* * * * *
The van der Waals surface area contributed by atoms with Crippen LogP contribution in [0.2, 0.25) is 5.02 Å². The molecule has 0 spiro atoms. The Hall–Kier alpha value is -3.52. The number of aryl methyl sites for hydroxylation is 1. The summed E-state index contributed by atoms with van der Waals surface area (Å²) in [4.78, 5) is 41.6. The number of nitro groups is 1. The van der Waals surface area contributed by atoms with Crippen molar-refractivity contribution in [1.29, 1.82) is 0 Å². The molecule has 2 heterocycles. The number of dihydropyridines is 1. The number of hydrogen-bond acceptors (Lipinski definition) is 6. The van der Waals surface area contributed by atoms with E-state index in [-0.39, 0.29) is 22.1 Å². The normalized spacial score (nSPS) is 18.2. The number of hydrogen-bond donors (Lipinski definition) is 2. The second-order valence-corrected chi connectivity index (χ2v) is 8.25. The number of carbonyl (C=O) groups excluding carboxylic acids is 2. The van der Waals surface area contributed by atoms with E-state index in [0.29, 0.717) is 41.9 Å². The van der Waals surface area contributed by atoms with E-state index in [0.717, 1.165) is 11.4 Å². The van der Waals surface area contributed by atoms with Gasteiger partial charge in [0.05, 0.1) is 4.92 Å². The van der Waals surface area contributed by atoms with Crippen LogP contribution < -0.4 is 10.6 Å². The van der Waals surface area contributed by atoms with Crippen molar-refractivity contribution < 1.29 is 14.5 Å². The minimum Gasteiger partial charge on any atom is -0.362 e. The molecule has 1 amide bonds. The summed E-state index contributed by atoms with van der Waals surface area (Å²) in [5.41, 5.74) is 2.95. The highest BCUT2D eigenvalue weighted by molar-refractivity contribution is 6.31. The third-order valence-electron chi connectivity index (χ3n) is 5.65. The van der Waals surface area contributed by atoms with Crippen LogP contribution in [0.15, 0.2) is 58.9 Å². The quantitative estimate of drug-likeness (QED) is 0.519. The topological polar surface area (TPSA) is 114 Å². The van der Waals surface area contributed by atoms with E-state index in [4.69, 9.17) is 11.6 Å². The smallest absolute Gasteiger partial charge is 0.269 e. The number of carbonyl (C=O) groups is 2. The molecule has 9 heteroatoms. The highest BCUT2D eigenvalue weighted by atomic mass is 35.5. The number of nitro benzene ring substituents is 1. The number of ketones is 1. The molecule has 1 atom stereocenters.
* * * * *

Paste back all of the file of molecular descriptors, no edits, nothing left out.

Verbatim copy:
The van der Waals surface area contributed by atoms with Crippen LogP contribution in [0.2, 0.25) is 5.02 Å². The molecule has 0 spiro atoms. The Hall–Kier alpha value is -3.52. The number of aryl methyl sites for hydroxylation is 1. The summed E-state index contributed by atoms with van der Waals surface area (Å²) in [4.78, 5) is 41.6. The number of nitro groups is 1. The van der Waals surface area contributed by atoms with Crippen molar-refractivity contribution in [1.29, 1.82) is 0 Å². The molecule has 2 heterocycles. The number of dihydropyridines is 1. The number of hydrogen-bond acceptors (Lipinski definition) is 6. The van der Waals surface area contributed by atoms with E-state index in [-0.39, 0.29) is 22.1 Å². The normalized spacial score (nSPS) is 18.2. The number of hydrogen-bond donors (Lipinski definition) is 2. The second-order valence-corrected chi connectivity index (χ2v) is 8.25. The number of carbonyl (C=O) groups excluding carboxylic acids is 2. The van der Waals surface area contributed by atoms with E-state index in [0.29, 0.717) is 41.9 Å². The van der Waals surface area contributed by atoms with E-state index in [0.717, 1.165) is 11.4 Å². The van der Waals surface area contributed by atoms with Gasteiger partial charge in [0.05, 0.1) is 4.92 Å². The van der Waals surface area contributed by atoms with Crippen LogP contribution < -0.4 is 10.6 Å². The van der Waals surface area contributed by atoms with Crippen molar-refractivity contribution < 1.29 is 14.5 Å². The minimum Gasteiger partial charge on any atom is -0.362 e. The molecule has 1 amide bonds. The summed E-state index contributed by atoms with van der Waals surface area (Å²) in [5.41, 5.74) is 2.95. The highest BCUT2D eigenvalue weighted by molar-refractivity contribution is 6.31. The third-order valence-electron chi connectivity index (χ3n) is 5.65. The van der Waals surface area contributed by atoms with Crippen LogP contribution in [0.15, 0.2) is 58.9 Å². The quantitative estimate of drug-likeness (QED) is 0.519. The topological polar surface area (TPSA) is 114 Å². The van der Waals surface area contributed by atoms with E-state index in [4.69, 9.17) is 11.6 Å². The smallest absolute Gasteiger partial charge is 0.269 e. The number of carbonyl (C=O) groups is 2. The molecule has 9 heteroatoms. The highest BCUT2D eigenvalue weighted by atomic mass is 35.5. The number of nitro benzene ring substituents is 1. The number of ketones is 1. The molecule has 1 atom stereocenters.